Surveys

Research output: Chapter in Book/Report/Conference proceedingChapter

Abstract

This article focuses on surveys and their potential as a research methodology in the field of analytical sociology. It presents arguments to show how analytical sociologists can take advantage of the widespread use of surveys in sociology. First, surveys provide social facts, or empirical regularities that analytical sociology aims to explain. Second, surveys can be and have been used to empirically study social mechanisms. Third, survey data are better suited than data collected by many other methods to the analysis, comparison, and simulation of macro effects or aggregation and are therefore critical for studying interdependent action. The article also considers how survey design can exploit the full potential for interaction-based explanations and discusses the problem of causal inference with observational data. It suggests that surveys can and do provide useful data when anchored appropriately in time and social space.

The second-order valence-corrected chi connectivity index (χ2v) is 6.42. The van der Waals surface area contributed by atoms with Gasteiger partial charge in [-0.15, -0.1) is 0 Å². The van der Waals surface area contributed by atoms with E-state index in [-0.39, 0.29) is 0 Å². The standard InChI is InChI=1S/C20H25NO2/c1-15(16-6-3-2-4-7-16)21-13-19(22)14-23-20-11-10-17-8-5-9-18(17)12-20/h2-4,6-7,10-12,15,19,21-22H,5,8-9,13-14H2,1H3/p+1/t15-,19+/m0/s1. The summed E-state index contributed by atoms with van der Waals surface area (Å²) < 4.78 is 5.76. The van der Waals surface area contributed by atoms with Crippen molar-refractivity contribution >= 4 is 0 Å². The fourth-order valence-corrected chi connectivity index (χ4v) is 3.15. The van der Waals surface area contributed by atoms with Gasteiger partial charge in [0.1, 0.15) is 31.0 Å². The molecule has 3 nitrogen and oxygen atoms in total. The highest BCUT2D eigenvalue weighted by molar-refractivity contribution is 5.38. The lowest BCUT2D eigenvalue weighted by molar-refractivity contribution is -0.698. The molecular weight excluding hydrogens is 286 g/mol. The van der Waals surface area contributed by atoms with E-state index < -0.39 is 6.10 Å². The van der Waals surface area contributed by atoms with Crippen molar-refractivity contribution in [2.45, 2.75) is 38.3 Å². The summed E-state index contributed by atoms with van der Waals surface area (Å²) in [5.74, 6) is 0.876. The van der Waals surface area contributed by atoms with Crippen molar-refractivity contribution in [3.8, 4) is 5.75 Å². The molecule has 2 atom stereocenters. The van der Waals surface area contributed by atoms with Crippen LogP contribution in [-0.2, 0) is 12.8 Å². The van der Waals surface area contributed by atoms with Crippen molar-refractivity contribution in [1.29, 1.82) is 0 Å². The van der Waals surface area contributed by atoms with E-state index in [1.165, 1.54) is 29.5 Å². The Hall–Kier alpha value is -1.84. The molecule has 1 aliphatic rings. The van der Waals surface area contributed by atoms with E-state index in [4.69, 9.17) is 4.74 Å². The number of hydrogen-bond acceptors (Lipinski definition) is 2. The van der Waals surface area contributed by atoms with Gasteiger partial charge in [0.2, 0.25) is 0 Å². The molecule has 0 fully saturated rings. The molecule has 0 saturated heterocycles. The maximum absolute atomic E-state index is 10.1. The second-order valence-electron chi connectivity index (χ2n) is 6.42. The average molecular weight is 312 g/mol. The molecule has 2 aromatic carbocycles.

Original languageEnglish (US)
Title of host publicationThe Oxford Handbook of Analytical Sociology
PublisherOxford University Press
Pages667-687
Number of pages21
ISBN (Electronic)9780199215362
DOIs
StatePublished - Jan 1 2017

Keywords

  • Aggregation
  • Analytical sociology
  • Causal inference
  • Interaction-based explanation
  • Interdependent action
  • Observational data
  • Social facts
  • Social mechanisms
  • Survey design
  • Surveys

ASJC Scopus subject areas

  • Social Sciences(all)

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  • Cite this

    Brückner, H. (2017). Surveys. In The Oxford Handbook of Analytical Sociology (pp. 667-687). Oxford University Press. https://doi.org/10.1093/oxfordhb/9780199215362.013.28